SOCIAL RESPONSIBILITY

Malaysia 2017 | EDUCATION | INTERVIEW

TBY talks to Raja Singham, Managing Director of Brickfields Asia College, on its partnership programs with foreign universities, its innovative free education platform, and supporting startups.

Raja Singham
BIOGRAPHY
Raja Singham is the founder and Managing Director of Brickfields Asia College, where he also works as Senior Lecturer for students taking the Certificate in Legal Practice (CLP). Over the past two decades, BAC has grown into a network of campuses in KL and Petaling Jaya, offering a broad selection of courses. Furthermore, Singham has authored numerous texts and study manuals in areas of Law of Evidence, Land Law, Law of Tort, Law of Contract and The English Legal System.

Who do you work with in your academic and practical courses and programs?

For our degrees we work with a number of British universities. We also work with big law firms and large multinationals. This is a mutually beneficial arrangement as they seek and find talent among our graduates. It is often experience where recruiters find a gap between academia and the demands of the workplace. That is the reason why we invite industry professionals to teach practical skills, like negotiation, drafting documents, and presentation. In addition, we offer specific non-legal courses like project and risk management for students to develop a more holistic approach to their field of study.

You are a strong promoter of inclusive education, for which you have launched EduNation. Can you tell us more about this initiative?

EduNation is our free education platform inspired by the Khan Academy, which has been successful in the US. The problem with the Khan Academy for our students is that it does not follow the Malaysian syllabus and not all Malaysian children have the English proficiency to understand the English videos. Also, 80% of the videos are about math, whereas we wanted to cover a broader spectrum of subjects, including some Malaysian and Southeast Asian-specific subjects. Therefore, three years ago we started with EduNation and invested in it as a CSR initiative. To date, it has almost 4,000 videos, covering the entire secondary school syllabus for 12 subjects, and more than 100,000 students are using it. The videos are currently available in English and Malay, and this year we will also offer Mandarin and Tamil versions for primary schools, so it will all be available in four languages. Most of our students are from Malaysia, followed by the US, the UK, Australia, and Singapore. Most of the science videos are in English, and have gained traction all over the world. We are now looking at complementing the videos with printed versions to make the studying process more comprehensive. EduNation is a completely private initiative, and has grown to be the largest educational resource for primary and secondary schools in Malaysia. We do everything ourselves, we have a great team, and it has been extremely satisfying to help children learn and enjoy learning, and to create a real community around the initiative, with teachers, parents, children, and our team of developers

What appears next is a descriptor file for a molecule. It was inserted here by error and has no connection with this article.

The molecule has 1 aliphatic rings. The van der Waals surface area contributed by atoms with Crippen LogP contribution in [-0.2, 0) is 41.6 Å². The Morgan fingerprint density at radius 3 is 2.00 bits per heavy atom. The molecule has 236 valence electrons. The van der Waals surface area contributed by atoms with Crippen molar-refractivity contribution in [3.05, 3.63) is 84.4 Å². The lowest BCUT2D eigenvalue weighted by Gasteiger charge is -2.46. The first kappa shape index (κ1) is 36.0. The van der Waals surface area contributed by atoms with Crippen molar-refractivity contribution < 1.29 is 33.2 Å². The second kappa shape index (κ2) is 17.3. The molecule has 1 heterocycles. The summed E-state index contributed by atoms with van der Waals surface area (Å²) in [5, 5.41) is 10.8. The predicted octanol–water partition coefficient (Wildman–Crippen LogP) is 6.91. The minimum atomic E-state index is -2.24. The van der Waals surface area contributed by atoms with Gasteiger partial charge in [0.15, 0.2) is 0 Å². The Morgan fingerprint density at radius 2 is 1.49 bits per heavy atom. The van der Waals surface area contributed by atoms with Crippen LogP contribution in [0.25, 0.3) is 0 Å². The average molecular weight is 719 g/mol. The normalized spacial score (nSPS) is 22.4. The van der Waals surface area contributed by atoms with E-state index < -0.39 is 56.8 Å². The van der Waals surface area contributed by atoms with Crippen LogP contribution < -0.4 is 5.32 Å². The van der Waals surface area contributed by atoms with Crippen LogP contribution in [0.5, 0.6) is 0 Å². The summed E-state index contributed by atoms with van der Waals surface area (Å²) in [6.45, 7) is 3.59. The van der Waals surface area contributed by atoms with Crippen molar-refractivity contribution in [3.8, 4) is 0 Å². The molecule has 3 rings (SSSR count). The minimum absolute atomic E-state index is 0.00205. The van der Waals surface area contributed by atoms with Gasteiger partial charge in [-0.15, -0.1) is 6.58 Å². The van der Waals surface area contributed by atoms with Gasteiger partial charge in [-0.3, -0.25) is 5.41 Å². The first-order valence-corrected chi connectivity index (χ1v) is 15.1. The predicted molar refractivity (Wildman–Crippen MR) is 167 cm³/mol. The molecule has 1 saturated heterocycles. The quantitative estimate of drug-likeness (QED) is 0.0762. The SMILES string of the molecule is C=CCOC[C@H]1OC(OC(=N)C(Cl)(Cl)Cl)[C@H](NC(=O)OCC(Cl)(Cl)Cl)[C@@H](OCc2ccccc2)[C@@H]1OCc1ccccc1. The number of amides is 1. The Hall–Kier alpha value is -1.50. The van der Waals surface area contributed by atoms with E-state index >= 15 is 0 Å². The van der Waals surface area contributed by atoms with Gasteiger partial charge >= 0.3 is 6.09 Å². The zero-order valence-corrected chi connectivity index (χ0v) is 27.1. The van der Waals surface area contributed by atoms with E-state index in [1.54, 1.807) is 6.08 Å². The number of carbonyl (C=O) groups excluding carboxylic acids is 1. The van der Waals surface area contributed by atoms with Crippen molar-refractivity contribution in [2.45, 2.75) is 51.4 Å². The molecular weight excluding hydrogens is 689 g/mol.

Brickfields runs over 15 companies, including a number of tech startups. How do you go about starting and choosing your investments?

We run so many companies that it becomes difficult for us to be the champion in every field. In our CSR initiatives, we look to see who can make the biggest difference for those who need the most help. We help promote, fund, and support those who have innovative ideas to raise money for charitable causes like education, children in need, women's issues, or those suffering from rare diseases. We act as an incubator for startups to help them achieve these objectives, which are for of social good. Besides EduNation, we organize a number of charity events, and managed a food relief program for flood victims in Sri Lanka, in which we spearheaded the national relief efforts and our university campus served as the main collection point, providing an effective channel for people from different walks of life to contribute. Another thing we do is teachers' training. The UNHCR approached us with this request and it was not difficult for us. We already have the premises and just had to hire some experts in education. The program unfolded and the experts trained 450 people, who would in turn train 5,000 people. It is all about leveraging our resources for these purposes. In a similar way, we work with a women's organization that runs an entrepreneurship program whereby participants later receive a MYR2,000 grant to start their own business. We teach them about financing, branding, and all other expects of running a business.